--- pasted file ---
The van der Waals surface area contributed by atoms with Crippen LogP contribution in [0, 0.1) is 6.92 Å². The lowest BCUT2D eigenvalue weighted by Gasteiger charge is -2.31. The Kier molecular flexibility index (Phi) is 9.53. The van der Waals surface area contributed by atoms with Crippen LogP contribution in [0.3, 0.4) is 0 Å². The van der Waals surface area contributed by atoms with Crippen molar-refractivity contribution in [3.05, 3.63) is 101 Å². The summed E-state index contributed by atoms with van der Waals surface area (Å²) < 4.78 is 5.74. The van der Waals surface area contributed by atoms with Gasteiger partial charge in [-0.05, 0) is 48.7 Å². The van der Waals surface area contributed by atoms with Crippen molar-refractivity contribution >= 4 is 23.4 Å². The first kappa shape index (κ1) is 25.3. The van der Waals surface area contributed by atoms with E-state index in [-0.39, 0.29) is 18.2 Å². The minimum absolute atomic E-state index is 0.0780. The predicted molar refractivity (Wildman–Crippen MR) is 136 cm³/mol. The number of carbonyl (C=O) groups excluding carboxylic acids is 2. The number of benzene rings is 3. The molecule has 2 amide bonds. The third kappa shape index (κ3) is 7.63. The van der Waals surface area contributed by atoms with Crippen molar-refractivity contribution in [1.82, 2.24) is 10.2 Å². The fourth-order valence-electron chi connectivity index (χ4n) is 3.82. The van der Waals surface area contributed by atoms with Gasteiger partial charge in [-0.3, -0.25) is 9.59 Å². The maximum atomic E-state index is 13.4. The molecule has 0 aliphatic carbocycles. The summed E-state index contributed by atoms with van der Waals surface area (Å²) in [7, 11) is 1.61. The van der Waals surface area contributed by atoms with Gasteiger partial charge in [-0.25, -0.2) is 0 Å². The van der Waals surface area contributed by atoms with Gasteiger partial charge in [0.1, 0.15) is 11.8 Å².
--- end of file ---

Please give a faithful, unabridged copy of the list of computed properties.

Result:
The van der Waals surface area contributed by atoms with Crippen LogP contribution in [0, 0.1) is 6.92 Å². The lowest BCUT2D eigenvalue weighted by Gasteiger charge is -2.31. The Kier molecular flexibility index (Phi) is 9.53. The van der Waals surface area contributed by atoms with Crippen LogP contribution in [0.3, 0.4) is 0 Å². The van der Waals surface area contributed by atoms with Crippen molar-refractivity contribution in [3.05, 3.63) is 101 Å². The summed E-state index contributed by atoms with van der Waals surface area (Å²) < 4.78 is 5.74. The van der Waals surface area contributed by atoms with Gasteiger partial charge in [-0.05, 0) is 48.7 Å². The van der Waals surface area contributed by atoms with Crippen molar-refractivity contribution >= 4 is 23.4 Å². The first kappa shape index (κ1) is 25.3. The van der Waals surface area contributed by atoms with E-state index in [-0.39, 0.29) is 18.2 Å². The minimum absolute atomic E-state index is 0.0780. The predicted molar refractivity (Wildman–Crippen MR) is 136 cm³/mol. The number of carbonyl (C=O) groups excluding carboxylic acids is 2. The number of benzene rings is 3. The molecule has 2 amide bonds. The third kappa shape index (κ3) is 7.63. The van der Waals surface area contributed by atoms with Crippen molar-refractivity contribution in [1.82, 2.24) is 10.2 Å². The fourth-order valence-electron chi connectivity index (χ4n) is 3.82. The van der Waals surface area contributed by atoms with Gasteiger partial charge in [-0.3, -0.25) is 9.59 Å². The maximum atomic E-state index is 13.4. The molecule has 0 aliphatic carbocycles. The summed E-state index contributed by atoms with van der Waals surface area (Å²) in [7, 11) is 1.61. The van der Waals surface area contributed by atoms with Gasteiger partial charge in [-0.25, -0.2) is 0 Å². The van der Waals surface area contributed by atoms with Gasteiger partial charge in [0.1, 0.15) is 11.8 Å².